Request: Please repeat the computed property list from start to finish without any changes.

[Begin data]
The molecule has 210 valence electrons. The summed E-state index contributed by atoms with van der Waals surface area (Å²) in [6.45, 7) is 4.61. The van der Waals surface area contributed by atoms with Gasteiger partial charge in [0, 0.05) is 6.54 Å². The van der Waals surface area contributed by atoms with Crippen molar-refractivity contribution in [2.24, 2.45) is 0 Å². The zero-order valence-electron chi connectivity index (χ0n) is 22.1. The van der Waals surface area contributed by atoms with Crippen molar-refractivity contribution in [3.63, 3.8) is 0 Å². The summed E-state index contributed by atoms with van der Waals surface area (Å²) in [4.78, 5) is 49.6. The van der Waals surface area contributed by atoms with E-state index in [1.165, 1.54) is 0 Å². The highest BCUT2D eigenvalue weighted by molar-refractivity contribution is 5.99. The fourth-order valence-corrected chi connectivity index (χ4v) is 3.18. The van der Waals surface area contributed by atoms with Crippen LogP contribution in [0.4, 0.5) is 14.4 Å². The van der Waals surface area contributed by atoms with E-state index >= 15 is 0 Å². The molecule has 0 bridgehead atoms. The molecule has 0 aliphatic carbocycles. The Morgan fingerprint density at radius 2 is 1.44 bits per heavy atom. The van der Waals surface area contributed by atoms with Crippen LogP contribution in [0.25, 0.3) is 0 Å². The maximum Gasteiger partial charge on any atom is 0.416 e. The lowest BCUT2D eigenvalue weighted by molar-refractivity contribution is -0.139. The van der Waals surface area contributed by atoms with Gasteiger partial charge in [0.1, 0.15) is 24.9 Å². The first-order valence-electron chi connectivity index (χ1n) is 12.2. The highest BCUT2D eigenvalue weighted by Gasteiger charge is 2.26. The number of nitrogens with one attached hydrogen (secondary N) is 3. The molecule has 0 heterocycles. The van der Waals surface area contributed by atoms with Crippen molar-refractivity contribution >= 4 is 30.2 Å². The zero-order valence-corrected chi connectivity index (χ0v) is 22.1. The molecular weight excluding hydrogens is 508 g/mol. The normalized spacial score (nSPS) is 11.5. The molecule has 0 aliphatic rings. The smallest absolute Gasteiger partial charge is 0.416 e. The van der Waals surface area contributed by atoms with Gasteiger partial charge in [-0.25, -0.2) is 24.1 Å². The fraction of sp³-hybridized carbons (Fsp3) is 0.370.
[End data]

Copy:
The molecule has 210 valence electrons. The summed E-state index contributed by atoms with van der Waals surface area (Å²) in [6.45, 7) is 4.61. The van der Waals surface area contributed by atoms with Gasteiger partial charge in [0, 0.05) is 6.54 Å². The van der Waals surface area contributed by atoms with Crippen molar-refractivity contribution in [2.24, 2.45) is 0 Å². The zero-order valence-electron chi connectivity index (χ0n) is 22.1. The van der Waals surface area contributed by atoms with Crippen molar-refractivity contribution in [3.63, 3.8) is 0 Å². The summed E-state index contributed by atoms with van der Waals surface area (Å²) in [4.78, 5) is 49.6. The van der Waals surface area contributed by atoms with E-state index in [1.165, 1.54) is 0 Å². The highest BCUT2D eigenvalue weighted by molar-refractivity contribution is 5.99. The fourth-order valence-corrected chi connectivity index (χ4v) is 3.18. The van der Waals surface area contributed by atoms with Crippen LogP contribution in [0.4, 0.5) is 14.4 Å². The van der Waals surface area contributed by atoms with E-state index >= 15 is 0 Å². The molecule has 0 bridgehead atoms. The molecule has 0 aliphatic carbocycles. The Morgan fingerprint density at radius 2 is 1.44 bits per heavy atom. The van der Waals surface area contributed by atoms with Crippen LogP contribution in [0.25, 0.3) is 0 Å². The maximum Gasteiger partial charge on any atom is 0.416 e. The lowest BCUT2D eigenvalue weighted by molar-refractivity contribution is -0.139. The van der Waals surface area contributed by atoms with Gasteiger partial charge in [0.1, 0.15) is 24.9 Å². The first-order valence-electron chi connectivity index (χ1n) is 12.2. The highest BCUT2D eigenvalue weighted by Gasteiger charge is 2.26. The number of nitrogens with one attached hydrogen (secondary N) is 3. The molecule has 0 heterocycles. The van der Waals surface area contributed by atoms with Crippen molar-refractivity contribution >= 4 is 30.2 Å². The zero-order valence-corrected chi connectivity index (χ0v) is 22.1. The molecular weight excluding hydrogens is 508 g/mol. The normalized spacial score (nSPS) is 11.5. The molecule has 0 aliphatic rings. The smallest absolute Gasteiger partial charge is 0.416 e. The van der Waals surface area contributed by atoms with Gasteiger partial charge in [-0.25, -0.2) is 24.1 Å². The fraction of sp³-hybridized carbons (Fsp3) is 0.370.